A. FOR TEACHERS
Berry, Mary Frances and John W. Blassingame.
Long Memory. The Black Experience in America.
New York: Oxford University Press, 1982. 486 pages.
A compelling history, from Africa, to Black Nationalism of the 1960s and 70s. Especially useful was Chapter 7: “Blacks and Criminal Justice.” (pages 227-260)
Black Lives, White Lives. Three Decades of Race Relations in America.
Berkeley: University of California Press, 1989. 347 pages.
A fascinating series of essays in which 12 whites and 16 blacks confront issues of race over a 25-year span, from the 1960s to the late 1980s. Good student materials here.
Bullock, Charles S., III and Harrell R. Rodgers.
Racial Equality in America. In Search of an Unfulfilled Goal
. Pacific Palisades, CA: Goodyear Publishing Co., 1978. 178 pages.
Part of a series, “Law and Social Change and Black Political Attitudes”. Discusses caricatured black roles in film and television. Good section on legal remedies for discrimination in voting, public accommodations,
segregation, and overt and institutional racism.
Darden, Christopher A.
New York: Regan Books, 1996. 387 pages.
Personal reminiscences of a key player in the Simpson trial. Insightful, personal and pulls no punches on Ito, Cochran, O.J., and Marcia Clark.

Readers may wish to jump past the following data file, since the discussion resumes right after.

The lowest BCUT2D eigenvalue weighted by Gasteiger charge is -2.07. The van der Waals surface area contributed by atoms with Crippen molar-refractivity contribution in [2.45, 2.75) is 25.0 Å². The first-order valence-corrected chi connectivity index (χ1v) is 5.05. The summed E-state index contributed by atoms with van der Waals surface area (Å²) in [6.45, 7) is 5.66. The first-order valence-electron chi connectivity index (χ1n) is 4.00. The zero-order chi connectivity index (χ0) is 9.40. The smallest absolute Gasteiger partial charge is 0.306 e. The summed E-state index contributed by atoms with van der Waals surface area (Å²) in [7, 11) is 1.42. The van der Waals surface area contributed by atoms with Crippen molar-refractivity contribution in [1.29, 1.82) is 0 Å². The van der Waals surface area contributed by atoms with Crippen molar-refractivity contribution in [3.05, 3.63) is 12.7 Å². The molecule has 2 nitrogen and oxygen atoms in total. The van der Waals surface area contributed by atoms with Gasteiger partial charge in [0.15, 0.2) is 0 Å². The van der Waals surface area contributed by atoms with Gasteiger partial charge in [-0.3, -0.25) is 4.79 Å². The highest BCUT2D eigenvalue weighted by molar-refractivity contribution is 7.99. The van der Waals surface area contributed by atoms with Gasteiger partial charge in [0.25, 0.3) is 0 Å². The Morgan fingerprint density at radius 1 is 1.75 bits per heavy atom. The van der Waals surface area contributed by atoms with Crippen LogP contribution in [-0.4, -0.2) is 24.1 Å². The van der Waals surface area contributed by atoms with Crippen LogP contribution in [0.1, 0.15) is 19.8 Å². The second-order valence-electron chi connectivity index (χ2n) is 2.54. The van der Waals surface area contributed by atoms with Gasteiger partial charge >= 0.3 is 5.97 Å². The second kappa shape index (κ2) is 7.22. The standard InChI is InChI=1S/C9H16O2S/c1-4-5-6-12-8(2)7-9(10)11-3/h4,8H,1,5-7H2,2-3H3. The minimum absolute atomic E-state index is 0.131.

Dershowitz, Alan M.
Reasonable Doubts. The O.J. Simpson Case and the Criminal Justice System.
New York: Simon and Schuster, 1996. 238 pages.
More on his own career as a lawyer and the system. Nothing really new here.
Fletcher, George F.
A Crime of Self-Defense: Bernard Goetz and the Law on Trial.
New York: Collier MacMillan, 1988. 253 pages.
Meticulously detailed account of the Goetz criminal case; a very thorough analysis of Goetz and the legal strategy behind his defense. Includes chapters such as “What the Jury Saw and Heard,” and “Mixed Messages.”
Race Relations and American Law.
New York: Columbia University Press, 1959. 481 pages.
Author’s thesis is that law can and has changed race relations. Filled with examples of changes in race relations that have come about by changes in the law. Chapter one helpful to my paper.
Two Nations: Black and White, Separate, Hostile, Unequal
. New York: Ballantine Books, 1995. 283 pages.
Excellent treatment of the subject from an historical, psychological and sociological viewpoint. Chapters 11, 12 and 13 deal directly with the role of race in crime and the “Two Verdicts” (black and white) in the Simpson trial. Must reading for social studies teachers. Filled with Tables and Charts.
Massey, Douglas S. and Nancy A. Dentin.
American Apartheid, Segregation and the Making of the Underclass
. Cambridge, MA: Harvard University Press, 1993, 292 pages.
Warns that racial inequality increases, so will fears, prejudices and hostilities. The authors urge the U.S. to dismantle residential segregation patterns, which is presently poisoning us and maintaining two societies, “separate and unequal.”
Shapiro, Robert L.
The Search for Justice: A Defense Attorney’s Brief on the O.J. Simpson Case
. New York: Warner Books, 1996. 363 pages.
Predictable. Reveals internal, sometimes infernal workings of the so-called “Dream Team,” most of whom the author had little respect for. Staunchly maintains O.J.’s innocence.
Uelmen, Gerald F.
Lessons from the Trial, The People v. O.J. Simpson
, Kansas City, MO: Andrews and McMeel, 1996. 223 pages.
Disappointingly uninspired treatment of the aftermath of the trial and the demands by some of reform the system; most of which he acknowledges but poo-poohs.